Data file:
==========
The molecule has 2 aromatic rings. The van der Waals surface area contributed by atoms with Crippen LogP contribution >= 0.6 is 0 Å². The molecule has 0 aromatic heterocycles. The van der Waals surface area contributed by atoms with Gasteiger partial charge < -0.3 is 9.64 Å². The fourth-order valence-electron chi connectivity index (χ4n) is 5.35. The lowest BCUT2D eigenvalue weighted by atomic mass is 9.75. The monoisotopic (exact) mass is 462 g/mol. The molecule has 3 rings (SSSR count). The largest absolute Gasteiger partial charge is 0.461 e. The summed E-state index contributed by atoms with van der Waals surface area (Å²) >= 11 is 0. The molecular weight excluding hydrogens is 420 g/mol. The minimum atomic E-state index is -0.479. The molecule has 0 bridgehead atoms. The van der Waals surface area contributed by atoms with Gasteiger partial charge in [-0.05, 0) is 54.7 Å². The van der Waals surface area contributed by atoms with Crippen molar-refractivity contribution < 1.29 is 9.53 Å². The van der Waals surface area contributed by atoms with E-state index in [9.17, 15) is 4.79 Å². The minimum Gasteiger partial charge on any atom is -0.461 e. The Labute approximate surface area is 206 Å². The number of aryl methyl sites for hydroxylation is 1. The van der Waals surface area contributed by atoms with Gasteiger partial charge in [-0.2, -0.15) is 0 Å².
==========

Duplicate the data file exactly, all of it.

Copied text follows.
The molecule has 2 aromatic rings. The van der Waals surface area contributed by atoms with Crippen LogP contribution >= 0.6 is 0 Å². The molecule has 0 aromatic heterocycles. The van der Waals surface area contributed by atoms with Gasteiger partial charge < -0.3 is 9.64 Å². The fourth-order valence-electron chi connectivity index (χ4n) is 5.35. The lowest BCUT2D eigenvalue weighted by atomic mass is 9.75. The monoisotopic (exact) mass is 462 g/mol. The molecule has 3 rings (SSSR count). The largest absolute Gasteiger partial charge is 0.461 e. The summed E-state index contributed by atoms with van der Waals surface area (Å²) >= 11 is 0. The molecular weight excluding hydrogens is 420 g/mol. The minimum atomic E-state index is -0.479. The molecule has 0 bridgehead atoms. The van der Waals surface area contributed by atoms with Gasteiger partial charge in [-0.05, 0) is 54.7 Å². The van der Waals surface area contributed by atoms with Crippen molar-refractivity contribution < 1.29 is 9.53 Å². The van der Waals surface area contributed by atoms with E-state index in [9.17, 15) is 4.79 Å². The minimum Gasteiger partial charge on any atom is -0.461 e. The Labute approximate surface area is 206 Å². The number of aryl methyl sites for hydroxylation is 1. The van der Waals surface area contributed by atoms with Gasteiger partial charge in [-0.2, -0.15) is 0 Å².